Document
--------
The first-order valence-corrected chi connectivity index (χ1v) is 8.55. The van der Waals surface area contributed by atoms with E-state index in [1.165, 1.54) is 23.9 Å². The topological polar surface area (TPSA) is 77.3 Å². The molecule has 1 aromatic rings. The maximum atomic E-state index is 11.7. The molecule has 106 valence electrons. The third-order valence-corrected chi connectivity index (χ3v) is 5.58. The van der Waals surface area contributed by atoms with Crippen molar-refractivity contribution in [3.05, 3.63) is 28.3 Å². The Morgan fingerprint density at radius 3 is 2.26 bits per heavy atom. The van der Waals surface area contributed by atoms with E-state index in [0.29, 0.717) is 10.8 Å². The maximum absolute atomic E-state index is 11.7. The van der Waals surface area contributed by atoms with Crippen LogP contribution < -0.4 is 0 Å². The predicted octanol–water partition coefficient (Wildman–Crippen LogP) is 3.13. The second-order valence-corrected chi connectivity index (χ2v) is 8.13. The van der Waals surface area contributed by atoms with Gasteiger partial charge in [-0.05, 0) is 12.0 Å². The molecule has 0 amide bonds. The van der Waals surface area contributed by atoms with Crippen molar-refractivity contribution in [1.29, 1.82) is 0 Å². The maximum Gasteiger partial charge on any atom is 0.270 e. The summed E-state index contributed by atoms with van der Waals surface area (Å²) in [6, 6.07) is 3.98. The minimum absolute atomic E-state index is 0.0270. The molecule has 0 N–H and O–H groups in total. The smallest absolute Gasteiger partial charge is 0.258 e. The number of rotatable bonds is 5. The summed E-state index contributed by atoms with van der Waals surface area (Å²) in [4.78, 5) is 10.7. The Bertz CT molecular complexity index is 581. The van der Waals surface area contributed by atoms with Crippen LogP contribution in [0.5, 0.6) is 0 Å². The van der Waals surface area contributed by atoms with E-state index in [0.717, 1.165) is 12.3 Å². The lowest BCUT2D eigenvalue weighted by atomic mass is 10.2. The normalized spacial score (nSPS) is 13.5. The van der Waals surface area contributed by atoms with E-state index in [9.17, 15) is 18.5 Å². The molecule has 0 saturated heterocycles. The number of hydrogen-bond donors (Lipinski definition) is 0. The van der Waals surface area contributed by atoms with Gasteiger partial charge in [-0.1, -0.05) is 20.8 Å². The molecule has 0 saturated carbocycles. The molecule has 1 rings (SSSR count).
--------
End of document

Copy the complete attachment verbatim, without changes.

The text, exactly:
The first-order valence-corrected chi connectivity index (χ1v) is 8.55. The van der Waals surface area contributed by atoms with E-state index in [1.165, 1.54) is 23.9 Å². The topological polar surface area (TPSA) is 77.3 Å². The molecule has 1 aromatic rings. The maximum atomic E-state index is 11.7. The molecule has 106 valence electrons. The third-order valence-corrected chi connectivity index (χ3v) is 5.58. The van der Waals surface area contributed by atoms with Crippen molar-refractivity contribution in [3.05, 3.63) is 28.3 Å². The Morgan fingerprint density at radius 3 is 2.26 bits per heavy atom. The van der Waals surface area contributed by atoms with E-state index in [0.29, 0.717) is 10.8 Å². The maximum absolute atomic E-state index is 11.7. The van der Waals surface area contributed by atoms with Crippen LogP contribution < -0.4 is 0 Å². The predicted octanol–water partition coefficient (Wildman–Crippen LogP) is 3.13. The second-order valence-corrected chi connectivity index (χ2v) is 8.13. The van der Waals surface area contributed by atoms with Gasteiger partial charge in [-0.05, 0) is 12.0 Å². The molecule has 0 amide bonds. The van der Waals surface area contributed by atoms with Crippen molar-refractivity contribution in [1.29, 1.82) is 0 Å². The maximum Gasteiger partial charge on any atom is 0.270 e. The summed E-state index contributed by atoms with van der Waals surface area (Å²) in [6, 6.07) is 3.98. The minimum absolute atomic E-state index is 0.0270. The molecule has 0 N–H and O–H groups in total. The smallest absolute Gasteiger partial charge is 0.258 e. The number of rotatable bonds is 5. The summed E-state index contributed by atoms with van der Waals surface area (Å²) in [4.78, 5) is 10.7. The Bertz CT molecular complexity index is 581. The van der Waals surface area contributed by atoms with Crippen LogP contribution in [0.5, 0.6) is 0 Å². The van der Waals surface area contributed by atoms with E-state index in [0.717, 1.165) is 12.3 Å². The lowest BCUT2D eigenvalue weighted by atomic mass is 10.2. The normalized spacial score (nSPS) is 13.5. The van der Waals surface area contributed by atoms with E-state index in [9.17, 15) is 18.5 Å². The molecule has 0 saturated heterocycles. The number of hydrogen-bond donors (Lipinski definition) is 0. The van der Waals surface area contributed by atoms with Gasteiger partial charge in [-0.1, -0.05) is 20.8 Å². The molecule has 0 saturated carbocycles. The molecule has 1 rings (SSSR count).